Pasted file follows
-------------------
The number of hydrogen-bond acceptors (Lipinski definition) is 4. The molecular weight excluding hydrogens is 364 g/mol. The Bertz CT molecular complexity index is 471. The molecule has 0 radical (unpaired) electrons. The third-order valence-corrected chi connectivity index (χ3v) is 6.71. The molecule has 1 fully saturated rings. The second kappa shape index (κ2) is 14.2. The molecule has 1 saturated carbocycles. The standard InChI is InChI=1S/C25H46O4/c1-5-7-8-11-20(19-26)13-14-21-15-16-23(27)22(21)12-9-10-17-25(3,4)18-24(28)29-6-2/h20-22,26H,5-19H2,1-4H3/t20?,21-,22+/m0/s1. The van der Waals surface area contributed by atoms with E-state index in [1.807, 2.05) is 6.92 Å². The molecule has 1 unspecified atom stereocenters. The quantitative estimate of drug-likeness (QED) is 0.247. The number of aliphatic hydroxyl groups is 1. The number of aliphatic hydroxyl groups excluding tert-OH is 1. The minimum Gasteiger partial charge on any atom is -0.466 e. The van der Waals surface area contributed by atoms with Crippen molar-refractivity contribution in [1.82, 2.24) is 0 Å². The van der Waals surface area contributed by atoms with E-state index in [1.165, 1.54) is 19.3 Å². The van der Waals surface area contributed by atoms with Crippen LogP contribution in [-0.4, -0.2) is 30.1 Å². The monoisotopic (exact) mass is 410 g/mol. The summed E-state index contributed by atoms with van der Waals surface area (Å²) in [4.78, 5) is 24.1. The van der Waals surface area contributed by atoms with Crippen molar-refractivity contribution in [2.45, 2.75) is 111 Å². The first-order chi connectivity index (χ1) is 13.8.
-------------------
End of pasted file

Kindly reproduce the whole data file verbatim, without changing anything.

The number of hydrogen-bond acceptors (Lipinski definition) is 4. The molecular weight excluding hydrogens is 364 g/mol. The Bertz CT molecular complexity index is 471. The molecule has 0 radical (unpaired) electrons. The third-order valence-corrected chi connectivity index (χ3v) is 6.71. The molecule has 1 fully saturated rings. The second kappa shape index (κ2) is 14.2. The molecule has 1 saturated carbocycles. The standard InChI is InChI=1S/C25H46O4/c1-5-7-8-11-20(19-26)13-14-21-15-16-23(27)22(21)12-9-10-17-25(3,4)18-24(28)29-6-2/h20-22,26H,5-19H2,1-4H3/t20?,21-,22+/m0/s1. The van der Waals surface area contributed by atoms with E-state index in [1.807, 2.05) is 6.92 Å². The molecule has 1 unspecified atom stereocenters. The quantitative estimate of drug-likeness (QED) is 0.247. The number of aliphatic hydroxyl groups is 1. The number of aliphatic hydroxyl groups excluding tert-OH is 1. The minimum Gasteiger partial charge on any atom is -0.466 e. The van der Waals surface area contributed by atoms with Crippen molar-refractivity contribution in [1.82, 2.24) is 0 Å². The van der Waals surface area contributed by atoms with E-state index in [1.165, 1.54) is 19.3 Å². The van der Waals surface area contributed by atoms with Crippen LogP contribution in [-0.4, -0.2) is 30.1 Å². The monoisotopic (exact) mass is 410 g/mol. The summed E-state index contributed by atoms with van der Waals surface area (Å²) in [4.78, 5) is 24.1. The van der Waals surface area contributed by atoms with Crippen molar-refractivity contribution in [2.45, 2.75) is 111 Å². The first-order chi connectivity index (χ1) is 13.8.